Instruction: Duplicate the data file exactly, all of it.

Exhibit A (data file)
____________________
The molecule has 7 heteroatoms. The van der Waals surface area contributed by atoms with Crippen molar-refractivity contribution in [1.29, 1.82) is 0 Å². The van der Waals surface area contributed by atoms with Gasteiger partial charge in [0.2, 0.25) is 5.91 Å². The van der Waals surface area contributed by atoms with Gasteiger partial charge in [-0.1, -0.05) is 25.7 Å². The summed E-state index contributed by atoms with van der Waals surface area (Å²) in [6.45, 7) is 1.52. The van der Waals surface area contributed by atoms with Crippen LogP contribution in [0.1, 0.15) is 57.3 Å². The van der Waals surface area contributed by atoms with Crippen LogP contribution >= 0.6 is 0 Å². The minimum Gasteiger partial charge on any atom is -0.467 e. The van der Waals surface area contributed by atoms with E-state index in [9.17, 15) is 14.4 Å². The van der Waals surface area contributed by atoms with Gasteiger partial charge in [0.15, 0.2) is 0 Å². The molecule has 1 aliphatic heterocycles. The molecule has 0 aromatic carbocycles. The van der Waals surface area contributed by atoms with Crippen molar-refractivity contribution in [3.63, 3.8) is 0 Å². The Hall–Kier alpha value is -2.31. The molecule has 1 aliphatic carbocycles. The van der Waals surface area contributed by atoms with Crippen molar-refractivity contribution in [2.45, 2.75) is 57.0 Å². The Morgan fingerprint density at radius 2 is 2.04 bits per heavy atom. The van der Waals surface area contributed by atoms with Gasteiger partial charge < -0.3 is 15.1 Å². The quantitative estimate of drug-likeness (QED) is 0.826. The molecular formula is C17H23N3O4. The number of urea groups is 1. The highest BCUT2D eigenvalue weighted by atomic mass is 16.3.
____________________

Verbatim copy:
The molecule has 7 heteroatoms. The van der Waals surface area contributed by atoms with Crippen molar-refractivity contribution in [1.29, 1.82) is 0 Å². The van der Waals surface area contributed by atoms with Gasteiger partial charge in [0.2, 0.25) is 5.91 Å². The van der Waals surface area contributed by atoms with Gasteiger partial charge in [-0.1, -0.05) is 25.7 Å². The summed E-state index contributed by atoms with van der Waals surface area (Å²) in [6.45, 7) is 1.52. The van der Waals surface area contributed by atoms with Crippen LogP contribution in [0.1, 0.15) is 57.3 Å². The van der Waals surface area contributed by atoms with Crippen LogP contribution >= 0.6 is 0 Å². The minimum Gasteiger partial charge on any atom is -0.467 e. The van der Waals surface area contributed by atoms with E-state index in [9.17, 15) is 14.4 Å². The van der Waals surface area contributed by atoms with Gasteiger partial charge in [0.15, 0.2) is 0 Å². The molecule has 1 aliphatic heterocycles. The molecule has 0 aromatic carbocycles. The van der Waals surface area contributed by atoms with Crippen molar-refractivity contribution in [3.63, 3.8) is 0 Å². The Hall–Kier alpha value is -2.31. The molecule has 1 aliphatic carbocycles. The van der Waals surface area contributed by atoms with Crippen molar-refractivity contribution in [2.45, 2.75) is 57.0 Å². The Morgan fingerprint density at radius 2 is 2.04 bits per heavy atom. The van der Waals surface area contributed by atoms with Gasteiger partial charge < -0.3 is 15.1 Å². The quantitative estimate of drug-likeness (QED) is 0.826. The molecular formula is C17H23N3O4. The number of urea groups is 1. The highest BCUT2D eigenvalue weighted by atomic mass is 16.3.